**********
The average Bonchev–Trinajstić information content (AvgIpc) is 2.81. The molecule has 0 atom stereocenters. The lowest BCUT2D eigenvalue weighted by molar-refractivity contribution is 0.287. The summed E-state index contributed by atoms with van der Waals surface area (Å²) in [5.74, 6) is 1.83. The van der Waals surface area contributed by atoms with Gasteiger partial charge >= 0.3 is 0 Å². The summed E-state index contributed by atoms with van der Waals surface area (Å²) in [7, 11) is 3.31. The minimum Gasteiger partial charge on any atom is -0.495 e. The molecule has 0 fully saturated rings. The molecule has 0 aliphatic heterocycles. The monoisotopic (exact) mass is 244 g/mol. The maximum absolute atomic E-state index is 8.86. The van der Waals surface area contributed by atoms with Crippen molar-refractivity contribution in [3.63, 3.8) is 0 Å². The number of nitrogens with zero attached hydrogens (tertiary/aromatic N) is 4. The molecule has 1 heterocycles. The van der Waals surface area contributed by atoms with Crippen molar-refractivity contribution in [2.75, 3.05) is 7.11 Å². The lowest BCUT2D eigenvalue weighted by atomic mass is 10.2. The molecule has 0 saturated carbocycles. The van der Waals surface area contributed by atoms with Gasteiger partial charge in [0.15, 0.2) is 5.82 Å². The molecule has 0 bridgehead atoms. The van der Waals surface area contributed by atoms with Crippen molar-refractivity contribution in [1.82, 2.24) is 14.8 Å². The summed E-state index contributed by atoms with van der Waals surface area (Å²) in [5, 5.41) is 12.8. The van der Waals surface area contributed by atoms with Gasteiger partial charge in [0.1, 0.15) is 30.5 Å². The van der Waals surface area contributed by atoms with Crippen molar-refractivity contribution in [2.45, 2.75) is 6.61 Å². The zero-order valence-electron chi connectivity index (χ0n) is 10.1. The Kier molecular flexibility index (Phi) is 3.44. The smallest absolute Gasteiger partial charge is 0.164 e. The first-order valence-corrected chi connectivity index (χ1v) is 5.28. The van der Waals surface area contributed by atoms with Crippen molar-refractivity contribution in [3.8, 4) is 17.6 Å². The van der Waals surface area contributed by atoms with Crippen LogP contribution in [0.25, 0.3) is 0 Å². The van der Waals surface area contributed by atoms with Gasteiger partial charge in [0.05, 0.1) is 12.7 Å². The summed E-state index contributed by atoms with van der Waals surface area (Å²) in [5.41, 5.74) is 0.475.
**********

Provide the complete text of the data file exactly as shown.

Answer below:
The average Bonchev–Trinajstić information content (AvgIpc) is 2.81. The molecule has 0 atom stereocenters. The lowest BCUT2D eigenvalue weighted by molar-refractivity contribution is 0.287. The summed E-state index contributed by atoms with van der Waals surface area (Å²) in [5.74, 6) is 1.83. The van der Waals surface area contributed by atoms with Gasteiger partial charge >= 0.3 is 0 Å². The summed E-state index contributed by atoms with van der Waals surface area (Å²) in [7, 11) is 3.31. The minimum Gasteiger partial charge on any atom is -0.495 e. The molecule has 0 fully saturated rings. The molecule has 0 aliphatic heterocycles. The monoisotopic (exact) mass is 244 g/mol. The maximum absolute atomic E-state index is 8.86. The van der Waals surface area contributed by atoms with Crippen molar-refractivity contribution in [3.63, 3.8) is 0 Å². The number of nitrogens with zero attached hydrogens (tertiary/aromatic N) is 4. The molecule has 1 heterocycles. The van der Waals surface area contributed by atoms with Crippen molar-refractivity contribution in [2.75, 3.05) is 7.11 Å². The lowest BCUT2D eigenvalue weighted by atomic mass is 10.2. The molecule has 0 saturated carbocycles. The van der Waals surface area contributed by atoms with Gasteiger partial charge in [0.15, 0.2) is 5.82 Å². The molecule has 0 bridgehead atoms. The van der Waals surface area contributed by atoms with Crippen molar-refractivity contribution in [1.82, 2.24) is 14.8 Å². The summed E-state index contributed by atoms with van der Waals surface area (Å²) in [5, 5.41) is 12.8. The van der Waals surface area contributed by atoms with Gasteiger partial charge in [0.1, 0.15) is 30.5 Å². The van der Waals surface area contributed by atoms with Crippen molar-refractivity contribution in [2.45, 2.75) is 6.61 Å². The zero-order valence-electron chi connectivity index (χ0n) is 10.1. The Kier molecular flexibility index (Phi) is 3.44. The smallest absolute Gasteiger partial charge is 0.164 e. The first-order valence-corrected chi connectivity index (χ1v) is 5.28. The van der Waals surface area contributed by atoms with Crippen molar-refractivity contribution in [3.8, 4) is 17.6 Å². The van der Waals surface area contributed by atoms with Crippen LogP contribution in [0.25, 0.3) is 0 Å². The van der Waals surface area contributed by atoms with Gasteiger partial charge in [0.05, 0.1) is 12.7 Å². The summed E-state index contributed by atoms with van der Waals surface area (Å²) in [5.41, 5.74) is 0.475.